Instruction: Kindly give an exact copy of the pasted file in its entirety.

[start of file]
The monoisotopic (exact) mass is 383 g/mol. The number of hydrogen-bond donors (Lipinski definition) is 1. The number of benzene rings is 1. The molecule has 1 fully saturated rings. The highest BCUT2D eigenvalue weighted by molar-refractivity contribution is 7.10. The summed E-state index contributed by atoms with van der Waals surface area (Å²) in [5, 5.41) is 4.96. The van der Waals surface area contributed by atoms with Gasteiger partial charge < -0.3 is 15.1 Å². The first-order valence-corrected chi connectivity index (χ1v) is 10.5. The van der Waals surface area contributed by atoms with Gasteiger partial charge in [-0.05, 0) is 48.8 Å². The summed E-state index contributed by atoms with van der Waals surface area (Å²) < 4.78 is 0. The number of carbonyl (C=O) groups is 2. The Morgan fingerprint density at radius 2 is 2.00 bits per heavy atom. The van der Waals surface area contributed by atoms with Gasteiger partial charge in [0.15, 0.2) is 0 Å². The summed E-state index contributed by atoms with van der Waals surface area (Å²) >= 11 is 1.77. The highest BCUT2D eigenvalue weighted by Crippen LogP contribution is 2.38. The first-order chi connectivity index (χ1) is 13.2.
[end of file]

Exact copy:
The monoisotopic (exact) mass is 383 g/mol. The number of hydrogen-bond donors (Lipinski definition) is 1. The number of benzene rings is 1. The molecule has 1 fully saturated rings. The highest BCUT2D eigenvalue weighted by molar-refractivity contribution is 7.10. The summed E-state index contributed by atoms with van der Waals surface area (Å²) in [5, 5.41) is 4.96. The van der Waals surface area contributed by atoms with Gasteiger partial charge < -0.3 is 15.1 Å². The first-order valence-corrected chi connectivity index (χ1v) is 10.5. The van der Waals surface area contributed by atoms with Gasteiger partial charge in [-0.05, 0) is 48.8 Å². The summed E-state index contributed by atoms with van der Waals surface area (Å²) < 4.78 is 0. The number of carbonyl (C=O) groups is 2. The Morgan fingerprint density at radius 2 is 2.00 bits per heavy atom. The van der Waals surface area contributed by atoms with Gasteiger partial charge in [0.15, 0.2) is 0 Å². The summed E-state index contributed by atoms with van der Waals surface area (Å²) >= 11 is 1.77. The highest BCUT2D eigenvalue weighted by Crippen LogP contribution is 2.38. The first-order chi connectivity index (χ1) is 13.2.